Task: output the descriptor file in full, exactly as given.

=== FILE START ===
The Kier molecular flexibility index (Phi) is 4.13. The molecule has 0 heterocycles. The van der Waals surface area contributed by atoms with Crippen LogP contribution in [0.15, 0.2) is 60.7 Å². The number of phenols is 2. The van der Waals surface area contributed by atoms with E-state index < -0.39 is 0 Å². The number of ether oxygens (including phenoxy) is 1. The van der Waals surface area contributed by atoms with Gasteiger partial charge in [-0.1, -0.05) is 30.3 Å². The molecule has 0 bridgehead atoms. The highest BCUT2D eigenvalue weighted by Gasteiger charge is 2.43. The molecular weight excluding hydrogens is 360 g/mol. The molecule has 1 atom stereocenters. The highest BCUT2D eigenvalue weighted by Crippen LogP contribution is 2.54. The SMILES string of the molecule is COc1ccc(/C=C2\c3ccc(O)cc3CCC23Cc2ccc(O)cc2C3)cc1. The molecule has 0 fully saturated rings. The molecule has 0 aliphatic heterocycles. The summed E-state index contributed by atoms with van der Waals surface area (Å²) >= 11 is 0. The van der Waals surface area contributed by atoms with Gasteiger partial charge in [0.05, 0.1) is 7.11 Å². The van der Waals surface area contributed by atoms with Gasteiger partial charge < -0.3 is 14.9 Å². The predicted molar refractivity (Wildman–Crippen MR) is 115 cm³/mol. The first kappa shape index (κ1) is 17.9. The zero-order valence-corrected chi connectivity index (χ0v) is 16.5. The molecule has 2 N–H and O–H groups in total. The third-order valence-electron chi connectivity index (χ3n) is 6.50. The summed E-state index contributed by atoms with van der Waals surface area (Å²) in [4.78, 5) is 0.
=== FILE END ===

The Kier molecular flexibility index (Phi) is 4.13. The molecule has 0 heterocycles. The van der Waals surface area contributed by atoms with Crippen LogP contribution in [0.15, 0.2) is 60.7 Å². The number of phenols is 2. The van der Waals surface area contributed by atoms with E-state index < -0.39 is 0 Å². The number of ether oxygens (including phenoxy) is 1. The van der Waals surface area contributed by atoms with Gasteiger partial charge in [-0.1, -0.05) is 30.3 Å². The molecule has 0 bridgehead atoms. The highest BCUT2D eigenvalue weighted by Gasteiger charge is 2.43. The molecular weight excluding hydrogens is 360 g/mol. The molecule has 1 atom stereocenters. The highest BCUT2D eigenvalue weighted by Crippen LogP contribution is 2.54. The SMILES string of the molecule is COc1ccc(/C=C2\c3ccc(O)cc3CCC23Cc2ccc(O)cc2C3)cc1. The molecule has 0 fully saturated rings. The molecule has 0 aliphatic heterocycles. The summed E-state index contributed by atoms with van der Waals surface area (Å²) >= 11 is 0. The van der Waals surface area contributed by atoms with Gasteiger partial charge in [0.05, 0.1) is 7.11 Å². The van der Waals surface area contributed by atoms with Gasteiger partial charge < -0.3 is 14.9 Å². The predicted molar refractivity (Wildman–Crippen MR) is 115 cm³/mol. The first kappa shape index (κ1) is 17.9. The zero-order valence-corrected chi connectivity index (χ0v) is 16.5. The molecule has 2 N–H and O–H groups in total. The third-order valence-electron chi connectivity index (χ3n) is 6.50. The summed E-state index contributed by atoms with van der Waals surface area (Å²) in [4.78, 5) is 0.